Madness, according to the poem, is in reality the truest sanity, but since majority of people view it as being wrong, they refer to it as madness. Dickinson was herself called mad during her time and even after she died. This poem is not only related to the judgments of “sense” or “madness”, but also talks about judgments that are made and have significant ramifications and the person who has authority to make them.
After reading the poem, the reader can see that people make judgments regarding person’s insanity “straightaway” according to the author for such an individual has made a choice to “Demur” from the majority. However, I do not agree with the poet when she says, “Much madness is Divinest sense” especially judging from the short stories by Allan Poe where the insane characters engage in the most horrid murders, which according to me is not “Divine Sense”.
All the three stories and poem have one common element in them, viz. madness. The characters in the stories as explained by the narrators are mad and that is why they end up killing other innocent people. In addition, the manner in which they kill their victims is very frightening from entombing to dismembering the bodies.
Madness by definition is a continuum of behaviors that have characteristics of abnormal behavioral or mental patterns. The person becomes a danger to not only other people, but also to himself or herself. In this case, the characters have posed danger to the people around them.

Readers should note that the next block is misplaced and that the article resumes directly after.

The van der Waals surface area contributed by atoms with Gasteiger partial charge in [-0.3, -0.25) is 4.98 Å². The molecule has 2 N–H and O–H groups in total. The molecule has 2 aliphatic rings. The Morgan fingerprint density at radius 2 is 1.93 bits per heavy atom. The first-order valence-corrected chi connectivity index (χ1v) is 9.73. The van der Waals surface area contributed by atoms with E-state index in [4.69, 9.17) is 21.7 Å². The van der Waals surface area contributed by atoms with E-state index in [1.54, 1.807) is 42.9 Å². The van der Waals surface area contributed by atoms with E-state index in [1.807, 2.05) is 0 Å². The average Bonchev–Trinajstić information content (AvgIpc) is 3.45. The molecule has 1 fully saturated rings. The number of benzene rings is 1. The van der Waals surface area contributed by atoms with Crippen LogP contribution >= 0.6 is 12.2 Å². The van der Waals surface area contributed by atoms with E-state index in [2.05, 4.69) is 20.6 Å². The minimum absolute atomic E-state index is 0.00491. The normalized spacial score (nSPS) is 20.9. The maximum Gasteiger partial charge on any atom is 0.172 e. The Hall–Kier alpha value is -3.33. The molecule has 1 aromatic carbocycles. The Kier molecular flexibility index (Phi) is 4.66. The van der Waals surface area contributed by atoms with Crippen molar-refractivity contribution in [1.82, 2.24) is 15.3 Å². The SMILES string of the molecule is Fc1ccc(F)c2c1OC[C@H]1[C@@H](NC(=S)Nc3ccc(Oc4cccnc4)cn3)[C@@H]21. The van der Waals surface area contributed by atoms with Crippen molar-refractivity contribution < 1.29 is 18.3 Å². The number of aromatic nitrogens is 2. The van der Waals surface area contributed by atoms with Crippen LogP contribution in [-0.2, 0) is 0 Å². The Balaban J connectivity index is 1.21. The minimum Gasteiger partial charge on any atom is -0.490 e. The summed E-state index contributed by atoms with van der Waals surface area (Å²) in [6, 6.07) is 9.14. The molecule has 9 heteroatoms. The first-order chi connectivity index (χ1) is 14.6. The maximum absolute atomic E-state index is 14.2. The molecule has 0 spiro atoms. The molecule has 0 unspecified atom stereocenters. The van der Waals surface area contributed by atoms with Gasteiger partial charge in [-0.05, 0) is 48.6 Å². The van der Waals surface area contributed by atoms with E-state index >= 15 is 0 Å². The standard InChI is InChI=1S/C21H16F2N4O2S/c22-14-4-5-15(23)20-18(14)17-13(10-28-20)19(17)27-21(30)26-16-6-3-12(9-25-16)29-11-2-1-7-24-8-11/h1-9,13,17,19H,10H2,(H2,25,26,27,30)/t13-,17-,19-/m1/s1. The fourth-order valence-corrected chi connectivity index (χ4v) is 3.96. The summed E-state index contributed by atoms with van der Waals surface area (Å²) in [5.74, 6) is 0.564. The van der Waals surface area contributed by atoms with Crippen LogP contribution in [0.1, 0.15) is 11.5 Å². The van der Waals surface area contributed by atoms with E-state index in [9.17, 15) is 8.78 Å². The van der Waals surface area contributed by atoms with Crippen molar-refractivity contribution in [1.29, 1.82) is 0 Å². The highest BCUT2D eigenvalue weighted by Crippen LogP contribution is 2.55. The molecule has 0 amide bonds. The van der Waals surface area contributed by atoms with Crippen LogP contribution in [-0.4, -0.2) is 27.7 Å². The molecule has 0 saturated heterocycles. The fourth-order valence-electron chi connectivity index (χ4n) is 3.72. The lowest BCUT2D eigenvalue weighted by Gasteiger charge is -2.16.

From my findings after reading the three narratives and the poem, one cannot identify a mad person simply by looking at him or her; however, one’s actions determine if s/he is mad or not.
For instance, in all the aforementioned stories and poem, the characters showing signs of madness cannot be said to be mad at a glance; however, it is only after reading the criminal actions that they have committed that one can tell of their madness. Some of the insane characters even give intricate details of the events of what they did. Gothic stories bring out what happens in society and so these are not fake stories for they help the audience to relate to the different kind of people in the society.
There are insane people living among us and some of them end up committing heinous acts like murder, and so we should all be careful. Therefore, madness is both an interpretation and exemplification of insanity. Also from the poem, I have learnt that people have different opinions on the topic of madness. While some believe that madness is a problem, others think that it is a divine sense.
Dickinson, Emily. Much Madness Is Divinest Sense, 2012. Web.
Poe, Allan. The Cask of Amontillado, Charleston: BookSurge LLC, 2004. Print.
Poe, Allan. The Fall of the House of Usher and other writings, Poems, Tales, Essays and Reviews, London: Penguin Group, 1986. Print.
Poe, Allan. The Tell-Tale Heart and other writings, New York: Bantam Books, 1982. Print.